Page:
Families feel the pull of 'gravity'

Updated: 2013-07-22 06:30

By Yu Ran (China Daily)

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More Chinese parents moving overseas to be with children, Yu Ran reports in Shanghai.

An increasing number of young Chinese who left home to study in overseas universities have decided to settle in their host countries. They have secured good jobs, married and are raising families. Now many are urging their parents to join them.

Liang Lixia, a 55-year-old retiree from Shijiazhuang, Hebei province, has been living for three years with her daughter, son-in-law and granddaughter in a large, three-story house in Auckland, New Zealand.

Families feel the pull of 'gravity'

Ma Xuejing/ China Daily

"My daughter chose to stay in New Zealand after graduation. My husband and I respected her decision and have tried to make her life easier by moving here to live with the family," said Liang, who has been granted permanent residence in New Zealand after being sponsored by her daughter, an accountant at a local company.

The country's parental "Center of Gravity" regulations mean parents can be sponsored for residency if "the principal applicant parent has no dependent children, and the number of their adult children lawfully and permanently in New Zealand is equal to or greater than those lawfully and permanently in any other single country", according to the website of Immigration New Zealand.

"I came here to take care of the 4-year-old and make sure that my daughter and son-in-law have more time and energy to earn money for the family. That means I am just a babysitter for the moment," laughed Liang.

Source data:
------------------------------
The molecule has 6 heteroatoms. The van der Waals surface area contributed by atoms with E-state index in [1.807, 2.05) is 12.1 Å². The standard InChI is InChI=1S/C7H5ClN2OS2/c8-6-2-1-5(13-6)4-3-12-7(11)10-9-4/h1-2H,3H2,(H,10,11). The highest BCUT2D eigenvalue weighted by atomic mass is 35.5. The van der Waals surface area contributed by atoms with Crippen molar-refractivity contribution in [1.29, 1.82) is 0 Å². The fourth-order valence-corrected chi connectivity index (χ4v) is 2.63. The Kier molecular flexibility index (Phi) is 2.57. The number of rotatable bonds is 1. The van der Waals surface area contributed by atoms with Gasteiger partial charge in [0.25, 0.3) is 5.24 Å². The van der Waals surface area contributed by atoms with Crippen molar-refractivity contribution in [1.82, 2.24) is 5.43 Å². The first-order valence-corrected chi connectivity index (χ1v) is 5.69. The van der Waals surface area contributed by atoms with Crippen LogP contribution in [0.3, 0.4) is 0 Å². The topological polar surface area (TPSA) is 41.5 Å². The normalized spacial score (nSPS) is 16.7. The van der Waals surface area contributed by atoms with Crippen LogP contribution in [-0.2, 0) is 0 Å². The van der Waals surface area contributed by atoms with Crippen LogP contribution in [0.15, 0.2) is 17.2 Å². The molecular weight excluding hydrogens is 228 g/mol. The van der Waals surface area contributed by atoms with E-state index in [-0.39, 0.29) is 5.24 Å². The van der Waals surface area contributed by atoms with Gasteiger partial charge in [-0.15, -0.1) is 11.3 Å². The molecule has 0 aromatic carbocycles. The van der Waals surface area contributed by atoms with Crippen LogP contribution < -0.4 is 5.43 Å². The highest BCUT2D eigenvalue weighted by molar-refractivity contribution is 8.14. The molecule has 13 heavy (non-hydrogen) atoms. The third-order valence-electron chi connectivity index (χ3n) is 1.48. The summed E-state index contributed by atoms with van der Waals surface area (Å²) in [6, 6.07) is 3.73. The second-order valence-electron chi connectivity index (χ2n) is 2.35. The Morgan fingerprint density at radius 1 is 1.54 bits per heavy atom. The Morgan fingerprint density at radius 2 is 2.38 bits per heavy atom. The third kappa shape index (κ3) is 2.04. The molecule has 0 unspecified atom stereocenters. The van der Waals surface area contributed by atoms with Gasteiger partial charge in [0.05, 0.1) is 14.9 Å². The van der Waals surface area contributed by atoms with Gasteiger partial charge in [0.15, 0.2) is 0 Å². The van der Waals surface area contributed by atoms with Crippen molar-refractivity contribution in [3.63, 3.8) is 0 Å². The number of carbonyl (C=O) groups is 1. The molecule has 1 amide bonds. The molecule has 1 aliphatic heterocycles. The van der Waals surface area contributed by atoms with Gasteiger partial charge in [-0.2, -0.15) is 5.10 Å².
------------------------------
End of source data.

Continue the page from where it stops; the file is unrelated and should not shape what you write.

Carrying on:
China has become New Zealand's largest source country for immigrants approved through the parental category, accounting for 47 percent of all immigrants in the country last year.

On average, 10.7 percent of immigrants to New Zealand were aged 50 or older in 2012. However, the number from China accounted for 39.9 percent of the total, meaning four in every 10 Chinese who gained permanent resident status in 2011 and 2012 were within that age group, according to the latest statistics from Immigration New Zealand.

"We applied for permanent residence simply to spend more time with my daughter and her young family," said Liang.

Her daughter began studying in New Zealand in 2002. She married a local man in 2008, two years after graduation, and gave birth to a baby girl a year later. When the little girl was 3-months-old, she was taken to China so Liang could look after her, leaving the parents free to devote themselves to their fledgling careers. Two years later, the girl was taken back to New Zealand to attend kindergarten.

Liang now spends her days in Auckland taking care of her granddaughter, cooking and keeping the large house spick and span.

"I also have time to drive around and take part in some of the activities of the nearby Chinese community. I am also trying to learn English," she said.

With regard to her future plans, she is unsure if she and her husband will continue to live with her daughter in their later years.

"Although the living environment is good in New Zealand, we would still prefer to spend our later years with friends and relatives back in China - it's where we belong, it's in our blood."

She added that they will probably return to live in China permanently in two or three years when their granddaughter begins primary school. After that, they will travel to New Zealand every year to spend a few months with the family.

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